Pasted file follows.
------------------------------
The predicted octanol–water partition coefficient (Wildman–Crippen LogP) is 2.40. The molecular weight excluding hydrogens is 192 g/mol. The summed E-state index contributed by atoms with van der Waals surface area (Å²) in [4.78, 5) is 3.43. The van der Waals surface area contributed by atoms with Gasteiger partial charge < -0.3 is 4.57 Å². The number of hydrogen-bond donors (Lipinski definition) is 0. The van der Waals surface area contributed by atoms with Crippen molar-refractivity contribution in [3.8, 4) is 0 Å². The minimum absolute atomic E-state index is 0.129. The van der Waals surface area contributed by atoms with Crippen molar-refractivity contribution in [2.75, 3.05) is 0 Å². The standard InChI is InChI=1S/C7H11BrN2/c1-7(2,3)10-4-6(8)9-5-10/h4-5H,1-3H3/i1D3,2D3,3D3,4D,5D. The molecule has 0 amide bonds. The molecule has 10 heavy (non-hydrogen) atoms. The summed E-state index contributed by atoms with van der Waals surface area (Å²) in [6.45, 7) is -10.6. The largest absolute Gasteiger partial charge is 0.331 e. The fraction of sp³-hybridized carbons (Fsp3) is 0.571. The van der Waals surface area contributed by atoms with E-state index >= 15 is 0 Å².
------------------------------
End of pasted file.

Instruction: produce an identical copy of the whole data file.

The predicted octanol–water partition coefficient (Wildman–Crippen LogP) is 2.40. The molecular weight excluding hydrogens is 192 g/mol. The summed E-state index contributed by atoms with van der Waals surface area (Å²) in [4.78, 5) is 3.43. The van der Waals surface area contributed by atoms with Gasteiger partial charge < -0.3 is 4.57 Å². The number of hydrogen-bond donors (Lipinski definition) is 0. The van der Waals surface area contributed by atoms with Crippen molar-refractivity contribution in [3.8, 4) is 0 Å². The minimum absolute atomic E-state index is 0.129. The van der Waals surface area contributed by atoms with Crippen molar-refractivity contribution in [2.75, 3.05) is 0 Å². The standard InChI is InChI=1S/C7H11BrN2/c1-7(2,3)10-4-6(8)9-5-10/h4-5H,1-3H3/i1D3,2D3,3D3,4D,5D. The molecule has 0 amide bonds. The molecule has 10 heavy (non-hydrogen) atoms. The summed E-state index contributed by atoms with van der Waals surface area (Å²) in [6.45, 7) is -10.6. The largest absolute Gasteiger partial charge is 0.331 e. The fraction of sp³-hybridized carbons (Fsp3) is 0.571. The van der Waals surface area contributed by atoms with E-state index >= 15 is 0 Å².